And it doesn't matter that where the locals live is nowhere near where the tourist hotels are. That's fine. Set up by your home and make sure my hotel (and all local taxi/tuk-tuk drivers) know where you are and what you do, or just open by the tourist hotels.

Also, I don't want to hear your daughter sing. Nobody wants to hear that. Nor do I want to hear music which may be grating to my ears too loud. Yes, I want to hear it, it's part of the faux-native experience (and don't think I don't know it's faux-native: I'm not stupid); just make sure I can hear my other half at the same time.

Please don't make me eat in the hotel another night...

And by the way: if you get offended by this post, ask yourself why you're offended that I think someone eating the cheapest full english breakfast they can get every day in Cambodia, Spain, Sri Lanka, Thailand, Vietnam, ... is a bit stupid and rubbish. Then again, I doubt those people read anything other than The Sun, so the chances of them actually getting offended by this are pretty darn slim.

And if you're offended by the hygiene standards, my only real rule when travelling is this: if I can't see ANY way for staff to wash their hands, I walk out. You'd be surprised how often I have to invoke that rule in some of the places I go. It's one of the reasons why I always visit the toilet before I eat anything.

Wednesday, 14 May 2008

Dollarization and the Cambodian Economy

I just got back from Cambodia, and something which has definitely changed in the last two years since I first went is that it's gotten a lot more expensive, and things are really escalating right now (they estimate that official inflation is running at about 28% a year right now). There are a few main reasons for that that I can see.

The first thing is the effective and total dollarization of the economy. They use the US dollar for everything, and when I say that, I mean US dollar bills. This is a remnant of the UNTAC era in the early 1990s, when UNTAC employees were paid in dollars and were looking to spend them. These days, everything over a dollar is priced in USD, and the local currency (the Reil) is only used for change at an extremely constant rate of R4000/$1 (so if something costs $2.50, you pay $3, and get R2000 back).

While this has provided in general a far more stable currency and exchange rate than a developing country might otherwise have, these days the primary trading partners of Cambodia (in addition to the US purchasing garments) are all countries which don't have a USD fix (Thailand, Vietnam, China, Australia). All of those countries have seen their currencies against the dollar appreciate over the past few years as the USD has tanked, meaning that everything is more expensive in Cambodia.

Furthermore, inflation is picking up because by adopting the dollar, as we all know, Cambodia has adopted US monetary policy. While the extreme loosening of credit as a result of the credit meltdown has, if anything, only helped to avoid a much more severe and quick economic downturn in the US, in Cambodia it's put way too much money into the building industry, meaning that prices and wages are rising dramatically, putting an upwards pressure on anything that you, as a foreigner, are likely to buy.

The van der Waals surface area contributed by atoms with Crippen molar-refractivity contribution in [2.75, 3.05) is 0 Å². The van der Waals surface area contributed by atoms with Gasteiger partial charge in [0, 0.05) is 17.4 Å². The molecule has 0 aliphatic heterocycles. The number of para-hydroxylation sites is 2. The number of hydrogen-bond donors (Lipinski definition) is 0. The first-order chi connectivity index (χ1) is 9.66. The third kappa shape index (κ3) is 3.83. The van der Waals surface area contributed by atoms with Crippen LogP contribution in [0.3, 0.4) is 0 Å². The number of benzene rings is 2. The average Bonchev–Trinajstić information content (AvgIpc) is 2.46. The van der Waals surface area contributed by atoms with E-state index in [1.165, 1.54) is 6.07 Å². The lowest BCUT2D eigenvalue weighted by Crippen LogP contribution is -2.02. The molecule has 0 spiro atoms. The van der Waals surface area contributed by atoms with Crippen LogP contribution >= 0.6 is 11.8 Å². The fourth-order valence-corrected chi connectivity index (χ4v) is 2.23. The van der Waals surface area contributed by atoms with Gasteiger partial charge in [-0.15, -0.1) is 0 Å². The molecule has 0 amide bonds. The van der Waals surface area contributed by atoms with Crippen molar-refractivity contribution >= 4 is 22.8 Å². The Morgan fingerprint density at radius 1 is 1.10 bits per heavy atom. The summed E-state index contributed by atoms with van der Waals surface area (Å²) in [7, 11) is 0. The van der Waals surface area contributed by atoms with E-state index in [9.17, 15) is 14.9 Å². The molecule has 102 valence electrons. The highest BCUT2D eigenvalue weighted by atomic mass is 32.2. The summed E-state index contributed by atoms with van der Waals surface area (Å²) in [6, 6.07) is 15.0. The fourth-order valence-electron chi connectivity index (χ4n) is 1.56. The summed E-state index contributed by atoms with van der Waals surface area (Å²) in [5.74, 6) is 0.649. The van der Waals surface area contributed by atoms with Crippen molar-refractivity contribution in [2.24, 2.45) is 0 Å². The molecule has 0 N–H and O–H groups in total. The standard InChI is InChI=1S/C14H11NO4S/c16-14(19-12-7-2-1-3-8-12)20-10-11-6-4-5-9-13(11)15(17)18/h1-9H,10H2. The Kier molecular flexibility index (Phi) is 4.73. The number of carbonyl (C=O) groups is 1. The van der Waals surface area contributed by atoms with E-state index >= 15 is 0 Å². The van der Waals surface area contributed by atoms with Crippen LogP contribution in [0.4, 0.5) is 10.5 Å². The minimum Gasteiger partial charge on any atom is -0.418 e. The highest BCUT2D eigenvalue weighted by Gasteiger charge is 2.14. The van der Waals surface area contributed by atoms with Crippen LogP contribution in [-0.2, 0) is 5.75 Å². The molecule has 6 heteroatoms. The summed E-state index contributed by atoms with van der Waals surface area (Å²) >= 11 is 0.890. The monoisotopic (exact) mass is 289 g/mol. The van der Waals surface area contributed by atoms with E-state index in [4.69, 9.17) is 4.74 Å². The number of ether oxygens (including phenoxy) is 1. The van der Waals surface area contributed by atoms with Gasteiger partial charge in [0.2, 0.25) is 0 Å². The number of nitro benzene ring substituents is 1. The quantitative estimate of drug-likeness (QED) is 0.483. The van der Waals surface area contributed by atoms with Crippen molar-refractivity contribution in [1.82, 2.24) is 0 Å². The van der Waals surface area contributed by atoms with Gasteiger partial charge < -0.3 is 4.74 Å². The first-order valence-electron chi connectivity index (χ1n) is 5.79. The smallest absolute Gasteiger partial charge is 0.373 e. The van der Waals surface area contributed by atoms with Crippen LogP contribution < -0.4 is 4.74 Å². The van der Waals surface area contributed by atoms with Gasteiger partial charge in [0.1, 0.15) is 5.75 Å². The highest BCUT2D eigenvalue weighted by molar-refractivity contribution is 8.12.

In addition, they're getting hit by the global food shortage. Cambodia is a net importer of food, and they're buying from non-dollar economies. That means that they're having to buy food, which is going up in price due to shortage situations, with a weakening currency.

This has left you in a situation where a countryside-raised chicken (very little meat, mostly bones and feathers) costs about $6 in a market. I can buy one here for as little as about $3 (okay, maybe $5 for an organic free-range one).

And then there's oil. I don't need to say any more here, but Cambodia isn't an oil producer of any import. So it's buying in oil and petrol, and that's getting expensive.

Add into this the rapid development of certain parts of the economy (mostly tourism and construction in the major cities), and you have a situation where the places you're likely to go and things you're likely to do are all a heck of a lot more expensive than they were just a few years ago.

Still, for the most part, a bargain compared to anywhere you might live, but not the ultra-bargain that most people would associate with Cambodia in the past.

BKK Continues the War on Passengers

Cory Doctorow of Boingboing has an ongoing series of articles (for example, writing about the LHR Terminal 5 Preview) on the open hostility of airports to their customers who might want to use an electrical socket. While airports used to have some electrical sockets around (mostly for the convenience of staff), it's only been recently that they've determined that customers were using them for laptops and recharging battery-operated devices, and have started blocking them off wherever possible.

This is definitely a complaint I have with Heathrow, as well as the fact that Heathrow (particularly the vile Terminal 4, which I now have to fly through en route to New York) is nothing other than a shopping mall with some gates attached.